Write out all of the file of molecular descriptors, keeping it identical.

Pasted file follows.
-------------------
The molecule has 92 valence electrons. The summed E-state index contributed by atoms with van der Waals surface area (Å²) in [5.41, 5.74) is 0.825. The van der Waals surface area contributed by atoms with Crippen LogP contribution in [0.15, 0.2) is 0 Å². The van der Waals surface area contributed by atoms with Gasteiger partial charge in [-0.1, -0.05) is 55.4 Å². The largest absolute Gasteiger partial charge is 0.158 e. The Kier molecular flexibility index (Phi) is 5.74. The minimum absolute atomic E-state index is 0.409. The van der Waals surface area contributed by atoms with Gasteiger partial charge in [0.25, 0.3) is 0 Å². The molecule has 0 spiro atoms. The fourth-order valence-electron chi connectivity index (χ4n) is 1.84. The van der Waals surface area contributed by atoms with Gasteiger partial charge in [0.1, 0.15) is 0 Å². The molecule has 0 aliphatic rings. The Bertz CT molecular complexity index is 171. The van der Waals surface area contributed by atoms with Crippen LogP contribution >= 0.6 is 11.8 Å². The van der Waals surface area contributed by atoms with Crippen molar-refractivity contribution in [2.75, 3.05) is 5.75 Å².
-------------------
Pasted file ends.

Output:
The molecule has 92 valence electrons. The summed E-state index contributed by atoms with van der Waals surface area (Å²) in [5.41, 5.74) is 0.825. The van der Waals surface area contributed by atoms with Crippen LogP contribution in [0.15, 0.2) is 0 Å². The van der Waals surface area contributed by atoms with Gasteiger partial charge in [-0.1, -0.05) is 55.4 Å². The largest absolute Gasteiger partial charge is 0.158 e. The Kier molecular flexibility index (Phi) is 5.74. The minimum absolute atomic E-state index is 0.409. The van der Waals surface area contributed by atoms with Gasteiger partial charge in [0.25, 0.3) is 0 Å². The molecule has 0 spiro atoms. The fourth-order valence-electron chi connectivity index (χ4n) is 1.84. The van der Waals surface area contributed by atoms with Gasteiger partial charge in [0.1, 0.15) is 0 Å². The molecule has 0 aliphatic rings. The Bertz CT molecular complexity index is 171. The van der Waals surface area contributed by atoms with Crippen LogP contribution >= 0.6 is 11.8 Å². The van der Waals surface area contributed by atoms with Crippen molar-refractivity contribution in [2.75, 3.05) is 5.75 Å².